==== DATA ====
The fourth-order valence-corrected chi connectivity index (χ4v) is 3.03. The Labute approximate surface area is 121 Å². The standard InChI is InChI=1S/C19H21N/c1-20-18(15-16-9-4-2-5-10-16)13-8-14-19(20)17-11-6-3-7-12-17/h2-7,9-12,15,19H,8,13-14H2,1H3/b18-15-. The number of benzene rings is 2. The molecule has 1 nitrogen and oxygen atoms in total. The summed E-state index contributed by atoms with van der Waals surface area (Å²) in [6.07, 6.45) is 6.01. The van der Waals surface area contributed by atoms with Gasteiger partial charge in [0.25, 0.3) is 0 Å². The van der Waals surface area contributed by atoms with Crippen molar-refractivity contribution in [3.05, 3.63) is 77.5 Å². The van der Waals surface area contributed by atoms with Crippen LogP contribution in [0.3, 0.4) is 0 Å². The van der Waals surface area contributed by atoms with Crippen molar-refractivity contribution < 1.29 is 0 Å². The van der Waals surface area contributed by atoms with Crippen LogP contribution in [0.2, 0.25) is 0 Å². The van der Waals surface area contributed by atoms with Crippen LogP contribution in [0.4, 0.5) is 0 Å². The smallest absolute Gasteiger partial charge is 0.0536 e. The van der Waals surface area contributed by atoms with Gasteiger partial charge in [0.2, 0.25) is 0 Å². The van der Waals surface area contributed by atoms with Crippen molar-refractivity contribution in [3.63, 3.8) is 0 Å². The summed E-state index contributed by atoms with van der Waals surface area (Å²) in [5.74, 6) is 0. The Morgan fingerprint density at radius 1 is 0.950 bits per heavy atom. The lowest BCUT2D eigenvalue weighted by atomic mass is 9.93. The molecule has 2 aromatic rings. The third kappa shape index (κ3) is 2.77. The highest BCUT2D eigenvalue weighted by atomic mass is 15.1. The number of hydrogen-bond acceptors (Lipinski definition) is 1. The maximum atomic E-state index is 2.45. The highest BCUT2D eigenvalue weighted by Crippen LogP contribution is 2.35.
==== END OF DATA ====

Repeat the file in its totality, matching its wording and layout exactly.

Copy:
The fourth-order valence-corrected chi connectivity index (χ4v) is 3.03. The Labute approximate surface area is 121 Å². The standard InChI is InChI=1S/C19H21N/c1-20-18(15-16-9-4-2-5-10-16)13-8-14-19(20)17-11-6-3-7-12-17/h2-7,9-12,15,19H,8,13-14H2,1H3/b18-15-. The number of benzene rings is 2. The molecule has 1 nitrogen and oxygen atoms in total. The summed E-state index contributed by atoms with van der Waals surface area (Å²) in [6.07, 6.45) is 6.01. The van der Waals surface area contributed by atoms with Gasteiger partial charge in [0.25, 0.3) is 0 Å². The van der Waals surface area contributed by atoms with Crippen molar-refractivity contribution in [3.05, 3.63) is 77.5 Å². The van der Waals surface area contributed by atoms with Crippen LogP contribution in [0.3, 0.4) is 0 Å². The van der Waals surface area contributed by atoms with Crippen molar-refractivity contribution < 1.29 is 0 Å². The van der Waals surface area contributed by atoms with Crippen LogP contribution in [0.2, 0.25) is 0 Å². The van der Waals surface area contributed by atoms with Crippen LogP contribution in [0.4, 0.5) is 0 Å². The smallest absolute Gasteiger partial charge is 0.0536 e. The van der Waals surface area contributed by atoms with Gasteiger partial charge in [0.2, 0.25) is 0 Å². The van der Waals surface area contributed by atoms with Crippen molar-refractivity contribution in [3.63, 3.8) is 0 Å². The summed E-state index contributed by atoms with van der Waals surface area (Å²) in [5.74, 6) is 0. The Morgan fingerprint density at radius 1 is 0.950 bits per heavy atom. The lowest BCUT2D eigenvalue weighted by atomic mass is 9.93. The molecule has 2 aromatic rings. The third kappa shape index (κ3) is 2.77. The highest BCUT2D eigenvalue weighted by atomic mass is 15.1. The number of hydrogen-bond acceptors (Lipinski definition) is 1. The maximum atomic E-state index is 2.45. The highest BCUT2D eigenvalue weighted by Crippen LogP contribution is 2.35.